ASHI and MEDIC First Aid Blog

October 26, 2017

Awareness Campaign Promotes Bleeding Control Skills

Stop the Bleed, a national awareness campaign launched in 2015, was created to encourage bystanders to learn how to control bleeding. Now in its second year, the campaign seems more relevant than ever.

According to the Department of Homeland Security:

“No matter how rapid the arrival of professional emergency responders, bystanders will always be first on the scene.  A person who is bleeding can die from blood loss within five minutes, therefore it is important to quickly stop the blood loss. Those nearest to someone with life threatening injuries are best positioned to provide first care. According to a recent National Academies of Science study, trauma is the leading cause of death for Americans under age 46.”

Recent events in the United States have demonstrated the importance of trained bystanders who are able to respond to a bleeding incident. An article in The Day describes several initiatives that may increase the availability of bleeding control kits and why bystander response can be so critical:

"With mass shootings on the rise, there's a nationwide effort to make bleeding control kits more widely available — in places such as sports stadiums, malls, airports and schools. A Connecticut trauma surgeon is pushing for car manufacturers to include these kits in every new car. And U.S. Sen. Richard Blumenthal, D-Conn., said he plans to introduce legislation related to the proposal."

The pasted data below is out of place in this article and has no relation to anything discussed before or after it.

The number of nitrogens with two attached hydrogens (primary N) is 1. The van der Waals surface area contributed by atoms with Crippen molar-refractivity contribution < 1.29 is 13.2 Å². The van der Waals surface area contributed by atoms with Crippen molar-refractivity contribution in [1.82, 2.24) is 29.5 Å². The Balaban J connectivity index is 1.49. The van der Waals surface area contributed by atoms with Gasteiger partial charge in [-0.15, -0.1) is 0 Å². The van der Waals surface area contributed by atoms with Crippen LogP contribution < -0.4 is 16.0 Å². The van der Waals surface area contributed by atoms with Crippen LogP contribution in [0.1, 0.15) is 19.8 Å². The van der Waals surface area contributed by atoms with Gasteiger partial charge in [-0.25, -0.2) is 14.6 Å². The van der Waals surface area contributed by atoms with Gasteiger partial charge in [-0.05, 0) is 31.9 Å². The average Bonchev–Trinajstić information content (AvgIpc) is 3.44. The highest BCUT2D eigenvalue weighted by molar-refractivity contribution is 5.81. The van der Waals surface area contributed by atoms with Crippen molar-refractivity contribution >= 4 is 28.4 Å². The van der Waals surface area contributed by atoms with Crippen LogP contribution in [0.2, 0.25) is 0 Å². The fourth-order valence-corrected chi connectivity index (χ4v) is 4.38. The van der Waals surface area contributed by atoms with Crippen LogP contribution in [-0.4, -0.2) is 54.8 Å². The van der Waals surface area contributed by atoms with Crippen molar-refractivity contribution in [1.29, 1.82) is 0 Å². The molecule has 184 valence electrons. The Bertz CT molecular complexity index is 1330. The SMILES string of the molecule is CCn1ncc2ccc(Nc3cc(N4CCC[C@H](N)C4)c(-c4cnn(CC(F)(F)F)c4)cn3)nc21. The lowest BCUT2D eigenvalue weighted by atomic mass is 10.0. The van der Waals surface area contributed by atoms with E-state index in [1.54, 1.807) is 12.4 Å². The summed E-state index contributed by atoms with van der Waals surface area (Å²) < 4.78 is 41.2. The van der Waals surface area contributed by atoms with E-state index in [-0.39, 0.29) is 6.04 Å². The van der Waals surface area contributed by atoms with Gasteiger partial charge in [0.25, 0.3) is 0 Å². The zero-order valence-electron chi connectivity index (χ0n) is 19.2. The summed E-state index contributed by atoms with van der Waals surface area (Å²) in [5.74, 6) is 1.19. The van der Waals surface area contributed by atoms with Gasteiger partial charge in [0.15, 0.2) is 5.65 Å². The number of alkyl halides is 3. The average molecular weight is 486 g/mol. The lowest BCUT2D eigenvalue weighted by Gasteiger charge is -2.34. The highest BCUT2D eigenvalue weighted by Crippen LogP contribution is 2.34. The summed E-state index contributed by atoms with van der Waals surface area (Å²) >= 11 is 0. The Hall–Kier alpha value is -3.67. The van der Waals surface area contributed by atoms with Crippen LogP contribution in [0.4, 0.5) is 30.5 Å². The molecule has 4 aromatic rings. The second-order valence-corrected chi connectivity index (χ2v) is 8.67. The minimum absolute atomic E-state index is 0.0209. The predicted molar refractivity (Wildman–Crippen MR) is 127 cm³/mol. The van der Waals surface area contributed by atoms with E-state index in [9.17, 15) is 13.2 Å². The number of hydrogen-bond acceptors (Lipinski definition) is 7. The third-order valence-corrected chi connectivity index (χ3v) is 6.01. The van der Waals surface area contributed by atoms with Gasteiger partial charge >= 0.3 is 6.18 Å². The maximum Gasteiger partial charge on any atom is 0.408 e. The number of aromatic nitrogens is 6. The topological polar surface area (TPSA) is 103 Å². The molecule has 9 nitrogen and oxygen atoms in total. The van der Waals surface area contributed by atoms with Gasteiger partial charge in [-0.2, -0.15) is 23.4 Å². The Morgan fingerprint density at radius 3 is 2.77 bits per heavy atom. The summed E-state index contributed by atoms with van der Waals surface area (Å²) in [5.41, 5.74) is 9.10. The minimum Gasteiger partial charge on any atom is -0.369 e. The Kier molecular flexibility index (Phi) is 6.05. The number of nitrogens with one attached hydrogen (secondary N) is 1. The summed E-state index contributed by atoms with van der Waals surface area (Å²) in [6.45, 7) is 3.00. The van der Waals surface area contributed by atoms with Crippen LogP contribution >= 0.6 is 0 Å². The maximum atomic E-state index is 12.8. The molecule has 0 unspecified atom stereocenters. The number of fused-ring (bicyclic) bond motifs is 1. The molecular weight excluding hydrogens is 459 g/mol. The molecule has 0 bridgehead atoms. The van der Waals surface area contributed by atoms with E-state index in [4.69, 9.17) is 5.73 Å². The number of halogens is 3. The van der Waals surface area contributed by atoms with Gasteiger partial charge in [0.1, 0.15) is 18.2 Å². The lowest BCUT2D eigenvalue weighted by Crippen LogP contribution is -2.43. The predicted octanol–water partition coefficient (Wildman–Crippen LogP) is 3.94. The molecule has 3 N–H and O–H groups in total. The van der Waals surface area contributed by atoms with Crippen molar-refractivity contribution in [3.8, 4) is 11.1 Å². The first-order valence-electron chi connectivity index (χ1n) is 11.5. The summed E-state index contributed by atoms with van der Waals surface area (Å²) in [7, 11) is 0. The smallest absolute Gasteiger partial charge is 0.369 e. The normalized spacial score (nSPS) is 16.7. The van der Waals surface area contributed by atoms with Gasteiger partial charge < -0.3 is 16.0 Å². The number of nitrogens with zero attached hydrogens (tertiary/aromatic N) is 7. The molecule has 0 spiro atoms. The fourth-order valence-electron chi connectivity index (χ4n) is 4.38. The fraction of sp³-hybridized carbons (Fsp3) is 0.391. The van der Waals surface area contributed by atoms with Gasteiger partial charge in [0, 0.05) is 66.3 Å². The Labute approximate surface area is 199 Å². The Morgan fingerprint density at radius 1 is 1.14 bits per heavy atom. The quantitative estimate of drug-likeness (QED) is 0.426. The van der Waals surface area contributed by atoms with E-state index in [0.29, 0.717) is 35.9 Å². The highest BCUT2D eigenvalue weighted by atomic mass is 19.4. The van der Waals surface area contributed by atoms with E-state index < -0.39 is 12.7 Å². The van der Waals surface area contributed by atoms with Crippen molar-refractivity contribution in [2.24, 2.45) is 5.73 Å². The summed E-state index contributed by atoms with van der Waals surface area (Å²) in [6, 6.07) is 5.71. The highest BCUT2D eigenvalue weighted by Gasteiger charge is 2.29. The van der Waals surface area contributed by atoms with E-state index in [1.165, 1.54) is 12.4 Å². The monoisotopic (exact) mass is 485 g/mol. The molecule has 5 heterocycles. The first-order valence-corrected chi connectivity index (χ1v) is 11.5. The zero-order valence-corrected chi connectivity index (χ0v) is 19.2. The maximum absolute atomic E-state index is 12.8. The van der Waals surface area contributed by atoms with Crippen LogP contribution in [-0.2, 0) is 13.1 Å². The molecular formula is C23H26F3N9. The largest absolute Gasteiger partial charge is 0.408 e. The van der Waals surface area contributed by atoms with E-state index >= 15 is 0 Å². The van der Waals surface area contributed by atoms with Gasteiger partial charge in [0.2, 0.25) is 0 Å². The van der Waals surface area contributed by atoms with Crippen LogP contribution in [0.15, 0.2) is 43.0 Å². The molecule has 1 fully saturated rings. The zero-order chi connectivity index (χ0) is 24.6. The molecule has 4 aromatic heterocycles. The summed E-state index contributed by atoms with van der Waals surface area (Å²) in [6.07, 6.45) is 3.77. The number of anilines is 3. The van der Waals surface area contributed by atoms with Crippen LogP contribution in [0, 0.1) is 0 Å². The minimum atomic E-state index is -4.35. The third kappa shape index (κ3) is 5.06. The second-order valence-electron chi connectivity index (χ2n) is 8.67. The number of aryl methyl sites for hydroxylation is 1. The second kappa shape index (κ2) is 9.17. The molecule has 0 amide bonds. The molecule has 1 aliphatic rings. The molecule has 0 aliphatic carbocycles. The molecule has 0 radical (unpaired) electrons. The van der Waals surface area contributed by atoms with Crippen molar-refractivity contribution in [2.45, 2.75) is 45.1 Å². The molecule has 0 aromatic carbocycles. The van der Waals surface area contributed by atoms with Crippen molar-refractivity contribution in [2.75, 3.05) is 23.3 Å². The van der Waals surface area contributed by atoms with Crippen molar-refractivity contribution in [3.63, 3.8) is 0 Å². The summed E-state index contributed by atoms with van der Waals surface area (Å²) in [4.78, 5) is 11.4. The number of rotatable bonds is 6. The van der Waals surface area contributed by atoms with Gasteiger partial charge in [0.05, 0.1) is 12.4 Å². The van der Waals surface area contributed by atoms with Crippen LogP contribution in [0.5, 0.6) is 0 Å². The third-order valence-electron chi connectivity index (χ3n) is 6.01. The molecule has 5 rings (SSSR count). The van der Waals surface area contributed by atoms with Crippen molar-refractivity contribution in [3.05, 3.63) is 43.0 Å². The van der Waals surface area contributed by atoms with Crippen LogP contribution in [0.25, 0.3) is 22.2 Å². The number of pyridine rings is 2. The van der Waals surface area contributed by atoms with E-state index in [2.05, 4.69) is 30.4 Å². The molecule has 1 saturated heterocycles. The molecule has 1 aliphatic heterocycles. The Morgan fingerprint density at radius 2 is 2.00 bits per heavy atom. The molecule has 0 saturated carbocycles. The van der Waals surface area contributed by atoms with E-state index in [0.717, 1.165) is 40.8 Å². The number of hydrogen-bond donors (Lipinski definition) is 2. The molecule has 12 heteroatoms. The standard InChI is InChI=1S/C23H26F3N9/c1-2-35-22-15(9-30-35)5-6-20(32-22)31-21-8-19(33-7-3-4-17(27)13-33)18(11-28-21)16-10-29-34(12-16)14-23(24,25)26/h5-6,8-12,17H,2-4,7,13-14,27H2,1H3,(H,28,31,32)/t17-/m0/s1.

The response to a bleeding incident may require the use of a tourniquet, an important component of a responder’s first aid kit, but one that can seem intimidating to the lay provider. In the “Control of Bleeding” section of ASHI and MEDIC First Aid training programs, the instructor demonstration for the skill includes direct pressure, pressure bandage and use of a commercial tourniquet. The demonstration of commercial tourniquet use is important to better familiarize people with them and to help overcome the fear and stigma associated with tourniquets.

It’s a skill that any trained bystander hopes they will never have to use, but a potentially lifesaving one should the need arise.

Interested in taking a first aid class? Find an ASHI or MEDIC First Aid Training Center near you and sign up today.






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